Second Annual ‘Warr;or Walk’ Helps Remove Stigma of Suicide

   Written by on September 28, 2017 at 11:15 am

By April Hall, Staff Writer

warr;or walkCHARLOTTE COURT HOUSE – A large crowd of nearly 140 people gathered Saturday night, September 23, to participate in the second annual “Warr;or Walk” hosted by Bridgette Malsbury, Dianne Tuck and Anne Waters, to help raise awareness of suicide. All of these ladies have lost family members to suicide and are continuing the event in hopes of making the stigma surrounding suicide less taboo and to bring awareness.

“Time does not heal the hurt and loss, but it’s what a person does with and in that time, that can help to heal,” said Malsbury. “I’ve found a sense of peace and purpose in this time, I’ve found my new normal is to give honor to my sister’s life, to not let her death be in vain, but a way to share there is hope and each of us can make a difference.”

The event which coincided with Suicide Prevention and Awareness Month, began with participants gathering at the Charlotte County Administration Building in Charlotte Court House, with registration held at 5:30 p.m. and the walk starting at 6 p.m. The walk, which wound its way through the Town of Charlotte Court House, ended back at the administration building. In addition to the walk, a 5K run was added to this year’s event. Thirteen people signed up for the 5K, with eight of those competing. Winners included 1st place, Rachael Clark, 2nd place, Tara Corsini and 3rd place, Rachel Canada. Prizes awarded were donated by Hite’s Clothing Store of Clarksville. Money raised from the 5K registrations will benefit the “Warr;or Walk” Scholarship Fund.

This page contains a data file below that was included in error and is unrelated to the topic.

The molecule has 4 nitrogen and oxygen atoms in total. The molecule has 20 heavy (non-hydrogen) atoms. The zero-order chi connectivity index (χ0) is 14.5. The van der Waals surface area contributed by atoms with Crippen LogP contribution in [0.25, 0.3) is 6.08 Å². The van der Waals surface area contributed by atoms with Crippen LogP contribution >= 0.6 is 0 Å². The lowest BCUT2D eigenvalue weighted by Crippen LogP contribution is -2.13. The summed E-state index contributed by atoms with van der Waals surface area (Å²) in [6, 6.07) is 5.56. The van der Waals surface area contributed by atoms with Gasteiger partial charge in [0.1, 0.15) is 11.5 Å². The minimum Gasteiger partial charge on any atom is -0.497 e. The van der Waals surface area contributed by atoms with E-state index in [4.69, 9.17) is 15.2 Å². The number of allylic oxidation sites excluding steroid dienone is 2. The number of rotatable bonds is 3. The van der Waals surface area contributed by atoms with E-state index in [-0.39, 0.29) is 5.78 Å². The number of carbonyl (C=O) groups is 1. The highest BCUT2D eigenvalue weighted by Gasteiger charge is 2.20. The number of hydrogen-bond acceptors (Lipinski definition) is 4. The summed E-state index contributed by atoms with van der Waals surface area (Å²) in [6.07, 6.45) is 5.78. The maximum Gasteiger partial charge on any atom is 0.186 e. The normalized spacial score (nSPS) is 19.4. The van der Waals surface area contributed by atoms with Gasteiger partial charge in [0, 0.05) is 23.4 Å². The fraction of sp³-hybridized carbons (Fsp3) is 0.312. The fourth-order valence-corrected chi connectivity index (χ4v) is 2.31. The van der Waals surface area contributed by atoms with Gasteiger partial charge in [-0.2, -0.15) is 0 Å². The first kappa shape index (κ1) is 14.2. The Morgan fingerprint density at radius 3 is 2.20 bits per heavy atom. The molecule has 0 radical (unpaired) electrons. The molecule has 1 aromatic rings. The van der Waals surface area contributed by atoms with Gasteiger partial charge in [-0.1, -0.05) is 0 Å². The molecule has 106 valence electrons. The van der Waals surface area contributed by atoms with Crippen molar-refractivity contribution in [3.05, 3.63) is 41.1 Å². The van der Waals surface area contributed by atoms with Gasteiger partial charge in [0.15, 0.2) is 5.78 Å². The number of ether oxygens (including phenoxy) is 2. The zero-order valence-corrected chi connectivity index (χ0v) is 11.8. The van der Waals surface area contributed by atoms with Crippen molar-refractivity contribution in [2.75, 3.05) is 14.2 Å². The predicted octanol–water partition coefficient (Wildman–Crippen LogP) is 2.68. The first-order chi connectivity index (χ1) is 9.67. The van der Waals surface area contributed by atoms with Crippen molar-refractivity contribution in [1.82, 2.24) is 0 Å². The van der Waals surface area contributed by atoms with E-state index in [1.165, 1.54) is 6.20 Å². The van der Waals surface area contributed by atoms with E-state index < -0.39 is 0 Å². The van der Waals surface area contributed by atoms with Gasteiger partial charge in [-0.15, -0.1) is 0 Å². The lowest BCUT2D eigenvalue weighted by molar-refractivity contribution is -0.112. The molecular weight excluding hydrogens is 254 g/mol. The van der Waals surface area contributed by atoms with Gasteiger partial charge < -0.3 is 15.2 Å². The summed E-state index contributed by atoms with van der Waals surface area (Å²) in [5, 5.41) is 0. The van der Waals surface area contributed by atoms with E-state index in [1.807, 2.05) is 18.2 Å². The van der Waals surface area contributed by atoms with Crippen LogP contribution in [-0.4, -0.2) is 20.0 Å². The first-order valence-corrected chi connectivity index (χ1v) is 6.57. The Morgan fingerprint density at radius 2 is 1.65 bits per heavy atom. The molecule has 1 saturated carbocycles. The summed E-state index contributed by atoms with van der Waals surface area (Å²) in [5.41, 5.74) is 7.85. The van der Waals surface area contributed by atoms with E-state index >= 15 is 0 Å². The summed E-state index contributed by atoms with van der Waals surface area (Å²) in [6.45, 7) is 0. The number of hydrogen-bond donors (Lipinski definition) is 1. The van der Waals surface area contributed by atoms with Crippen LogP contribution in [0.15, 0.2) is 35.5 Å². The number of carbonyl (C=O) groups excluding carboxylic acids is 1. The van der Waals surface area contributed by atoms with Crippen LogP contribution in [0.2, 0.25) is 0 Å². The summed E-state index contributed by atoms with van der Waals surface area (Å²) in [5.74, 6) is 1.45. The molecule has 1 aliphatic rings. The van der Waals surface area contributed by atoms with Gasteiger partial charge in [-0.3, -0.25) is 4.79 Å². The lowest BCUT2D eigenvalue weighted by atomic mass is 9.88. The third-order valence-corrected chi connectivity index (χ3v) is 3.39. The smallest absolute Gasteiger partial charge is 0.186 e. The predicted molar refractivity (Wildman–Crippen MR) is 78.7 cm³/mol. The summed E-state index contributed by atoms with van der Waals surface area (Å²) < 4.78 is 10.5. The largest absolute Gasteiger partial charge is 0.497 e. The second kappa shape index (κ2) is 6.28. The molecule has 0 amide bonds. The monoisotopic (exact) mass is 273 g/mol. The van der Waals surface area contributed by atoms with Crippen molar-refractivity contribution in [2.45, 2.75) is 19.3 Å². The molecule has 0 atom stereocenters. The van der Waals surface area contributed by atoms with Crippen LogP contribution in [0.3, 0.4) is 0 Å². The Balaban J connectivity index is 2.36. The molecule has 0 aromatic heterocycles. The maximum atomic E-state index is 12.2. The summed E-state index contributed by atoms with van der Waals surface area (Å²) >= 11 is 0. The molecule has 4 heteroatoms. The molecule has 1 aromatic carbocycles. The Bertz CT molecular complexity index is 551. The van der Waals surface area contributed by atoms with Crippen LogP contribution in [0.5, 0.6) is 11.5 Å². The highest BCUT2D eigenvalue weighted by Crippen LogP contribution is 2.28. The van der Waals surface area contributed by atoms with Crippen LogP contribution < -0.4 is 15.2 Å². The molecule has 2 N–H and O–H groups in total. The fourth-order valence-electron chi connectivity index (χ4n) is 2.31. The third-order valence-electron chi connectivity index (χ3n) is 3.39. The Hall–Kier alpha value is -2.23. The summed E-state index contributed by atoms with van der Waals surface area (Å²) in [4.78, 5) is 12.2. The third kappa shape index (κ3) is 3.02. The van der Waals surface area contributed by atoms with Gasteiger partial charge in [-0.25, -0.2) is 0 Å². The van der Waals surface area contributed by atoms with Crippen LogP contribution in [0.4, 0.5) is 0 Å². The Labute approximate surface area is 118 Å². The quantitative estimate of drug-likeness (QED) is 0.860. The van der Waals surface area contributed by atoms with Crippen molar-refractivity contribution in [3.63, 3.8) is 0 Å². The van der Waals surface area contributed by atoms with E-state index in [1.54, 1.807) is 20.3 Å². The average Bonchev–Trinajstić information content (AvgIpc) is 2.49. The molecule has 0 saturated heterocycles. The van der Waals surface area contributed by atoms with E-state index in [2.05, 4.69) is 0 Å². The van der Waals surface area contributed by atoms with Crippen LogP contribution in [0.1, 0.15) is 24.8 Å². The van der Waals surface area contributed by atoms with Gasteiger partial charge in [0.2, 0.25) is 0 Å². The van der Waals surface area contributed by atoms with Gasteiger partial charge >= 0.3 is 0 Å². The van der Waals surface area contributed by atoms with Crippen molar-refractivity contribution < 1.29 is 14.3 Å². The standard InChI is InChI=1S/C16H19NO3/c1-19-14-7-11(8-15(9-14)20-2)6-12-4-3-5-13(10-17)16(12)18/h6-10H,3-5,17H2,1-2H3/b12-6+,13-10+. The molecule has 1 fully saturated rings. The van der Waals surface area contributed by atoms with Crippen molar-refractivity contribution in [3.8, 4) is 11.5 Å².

Food Lion of Chase City helped fuel the walkers/runner’s thirsts from the warm September evening by donating cases of water to the event.

Prior to a candlelight vigil led by Malsbury, Tammy Brankley, guest speaker, shared her story of trials and struggles as well as triumphs with mental health, depression and PTSD and how “her story isn’t over yet.” She encouraged anyone struggling with depression or contemplating suicide to “seek help and to know that your life matters.”

The names of those lost to suicide were read aloud just before the candles were lit and the crowd joined in singing “Amazing Grace,” just before the candles were blown out.

“We would like to thank everyone who came out, it is an amazing thing to watch our cause grow each year. Raising awareness and stopping the stigma is so very important,” stated Waters. “Keep your face always toward the sunshine and the shadows will fall behind you.”

“Not only is the walk a way to remember those lost, but also a way to shed light on prevention. There is help available,” said Malsbury. “We want anyone who may be contemplating suicide to know that help is out there – talk to a friend, talk to a preacher, seek counseling, call the suicide hotline. You are not alone and your life matters.”

The National Suicide Prevention Hotline is available 24 hours a day, every day and can be reached by calling 1-800-273-8255, also available 24/7 is The Crisis Line of Central Virginia at 888-947-9747.

This year’s event raised $1,138 through t-shirt sales, 5K entries and generous donations from the community.

Photos by April Hall.

For more photos, go to
southsidemessengerphotos.shutterfly.com

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